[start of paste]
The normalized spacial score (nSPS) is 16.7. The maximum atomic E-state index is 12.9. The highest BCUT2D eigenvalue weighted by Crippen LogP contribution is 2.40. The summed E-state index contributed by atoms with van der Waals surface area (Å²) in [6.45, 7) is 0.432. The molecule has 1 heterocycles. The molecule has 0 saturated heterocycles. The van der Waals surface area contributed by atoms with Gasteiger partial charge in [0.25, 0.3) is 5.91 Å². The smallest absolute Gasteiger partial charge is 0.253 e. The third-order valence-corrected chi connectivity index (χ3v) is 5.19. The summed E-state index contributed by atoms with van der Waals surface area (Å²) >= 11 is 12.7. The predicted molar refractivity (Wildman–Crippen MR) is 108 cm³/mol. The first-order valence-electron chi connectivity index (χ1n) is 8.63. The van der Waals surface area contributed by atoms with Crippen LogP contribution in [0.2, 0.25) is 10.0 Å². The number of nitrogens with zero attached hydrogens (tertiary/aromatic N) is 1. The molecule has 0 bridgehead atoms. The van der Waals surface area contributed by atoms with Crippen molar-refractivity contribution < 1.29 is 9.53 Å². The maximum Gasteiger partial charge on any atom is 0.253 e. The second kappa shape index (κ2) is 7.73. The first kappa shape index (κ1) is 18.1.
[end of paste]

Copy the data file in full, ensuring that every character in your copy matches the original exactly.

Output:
The normalized spacial score (nSPS) is 16.7. The maximum atomic E-state index is 12.9. The highest BCUT2D eigenvalue weighted by Crippen LogP contribution is 2.40. The summed E-state index contributed by atoms with van der Waals surface area (Å²) in [6.45, 7) is 0.432. The molecule has 1 heterocycles. The molecule has 0 saturated heterocycles. The van der Waals surface area contributed by atoms with Gasteiger partial charge in [0.25, 0.3) is 5.91 Å². The smallest absolute Gasteiger partial charge is 0.253 e. The third-order valence-corrected chi connectivity index (χ3v) is 5.19. The summed E-state index contributed by atoms with van der Waals surface area (Å²) >= 11 is 12.7. The predicted molar refractivity (Wildman–Crippen MR) is 108 cm³/mol. The first-order valence-electron chi connectivity index (χ1n) is 8.63. The van der Waals surface area contributed by atoms with Crippen LogP contribution in [0.2, 0.25) is 10.0 Å². The number of nitrogens with zero attached hydrogens (tertiary/aromatic N) is 1. The molecule has 0 bridgehead atoms. The van der Waals surface area contributed by atoms with Crippen molar-refractivity contribution < 1.29 is 9.53 Å². The maximum Gasteiger partial charge on any atom is 0.253 e. The second kappa shape index (κ2) is 7.73. The first kappa shape index (κ1) is 18.1.